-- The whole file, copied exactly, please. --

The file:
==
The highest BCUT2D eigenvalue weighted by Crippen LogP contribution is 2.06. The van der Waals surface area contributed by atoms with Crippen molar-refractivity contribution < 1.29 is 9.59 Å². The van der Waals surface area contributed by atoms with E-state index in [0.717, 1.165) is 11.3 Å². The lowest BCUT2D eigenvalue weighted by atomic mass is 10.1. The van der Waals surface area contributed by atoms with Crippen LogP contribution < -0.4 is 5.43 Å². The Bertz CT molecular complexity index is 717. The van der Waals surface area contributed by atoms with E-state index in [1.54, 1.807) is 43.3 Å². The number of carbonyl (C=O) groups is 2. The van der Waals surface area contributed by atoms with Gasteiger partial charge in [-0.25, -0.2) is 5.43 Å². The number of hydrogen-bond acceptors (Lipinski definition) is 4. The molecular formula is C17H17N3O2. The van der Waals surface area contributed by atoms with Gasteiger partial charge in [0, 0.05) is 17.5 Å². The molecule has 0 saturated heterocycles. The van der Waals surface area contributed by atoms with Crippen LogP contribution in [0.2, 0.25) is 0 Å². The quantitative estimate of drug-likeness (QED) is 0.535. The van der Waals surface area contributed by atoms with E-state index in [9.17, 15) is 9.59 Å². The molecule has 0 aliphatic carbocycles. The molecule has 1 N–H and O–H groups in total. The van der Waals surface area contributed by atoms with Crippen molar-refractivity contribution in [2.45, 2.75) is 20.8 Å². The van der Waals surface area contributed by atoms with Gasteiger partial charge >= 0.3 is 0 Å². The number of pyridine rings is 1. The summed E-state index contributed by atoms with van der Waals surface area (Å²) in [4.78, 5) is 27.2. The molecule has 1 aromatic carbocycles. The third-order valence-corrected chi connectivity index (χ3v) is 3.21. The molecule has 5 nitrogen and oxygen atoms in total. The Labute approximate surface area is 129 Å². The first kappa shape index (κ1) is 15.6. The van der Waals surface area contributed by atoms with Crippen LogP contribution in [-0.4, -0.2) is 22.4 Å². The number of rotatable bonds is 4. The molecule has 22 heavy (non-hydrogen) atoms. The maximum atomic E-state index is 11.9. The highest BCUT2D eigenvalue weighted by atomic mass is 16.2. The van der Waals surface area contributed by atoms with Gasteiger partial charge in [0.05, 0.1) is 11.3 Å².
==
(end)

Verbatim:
The highest BCUT2D eigenvalue weighted by Crippen LogP contribution is 2.06. The van der Waals surface area contributed by atoms with Crippen molar-refractivity contribution < 1.29 is 9.59 Å². The van der Waals surface area contributed by atoms with E-state index in [0.717, 1.165) is 11.3 Å². The lowest BCUT2D eigenvalue weighted by atomic mass is 10.1. The van der Waals surface area contributed by atoms with Crippen LogP contribution < -0.4 is 5.43 Å². The Bertz CT molecular complexity index is 717. The van der Waals surface area contributed by atoms with E-state index in [1.54, 1.807) is 43.3 Å². The number of carbonyl (C=O) groups is 2. The van der Waals surface area contributed by atoms with Gasteiger partial charge in [-0.25, -0.2) is 5.43 Å². The number of hydrogen-bond acceptors (Lipinski definition) is 4. The molecular formula is C17H17N3O2. The van der Waals surface area contributed by atoms with Gasteiger partial charge in [0, 0.05) is 17.5 Å². The molecule has 0 saturated heterocycles. The van der Waals surface area contributed by atoms with Crippen LogP contribution in [0.2, 0.25) is 0 Å². The quantitative estimate of drug-likeness (QED) is 0.535. The van der Waals surface area contributed by atoms with E-state index in [9.17, 15) is 9.59 Å². The molecule has 0 aliphatic carbocycles. The molecule has 1 N–H and O–H groups in total. The van der Waals surface area contributed by atoms with Crippen molar-refractivity contribution in [2.45, 2.75) is 20.8 Å². The van der Waals surface area contributed by atoms with Gasteiger partial charge >= 0.3 is 0 Å². The number of pyridine rings is 1. The summed E-state index contributed by atoms with van der Waals surface area (Å²) in [4.78, 5) is 27.2. The molecule has 1 aromatic carbocycles. The third-order valence-corrected chi connectivity index (χ3v) is 3.21. The molecule has 5 nitrogen and oxygen atoms in total. The Labute approximate surface area is 129 Å². The first kappa shape index (κ1) is 15.6. The van der Waals surface area contributed by atoms with Crippen LogP contribution in [-0.4, -0.2) is 22.4 Å². The number of rotatable bonds is 4. The molecule has 22 heavy (non-hydrogen) atoms. The maximum atomic E-state index is 11.9. The highest BCUT2D eigenvalue weighted by atomic mass is 16.2. The van der Waals surface area contributed by atoms with Gasteiger partial charge in [0.05, 0.1) is 11.3 Å².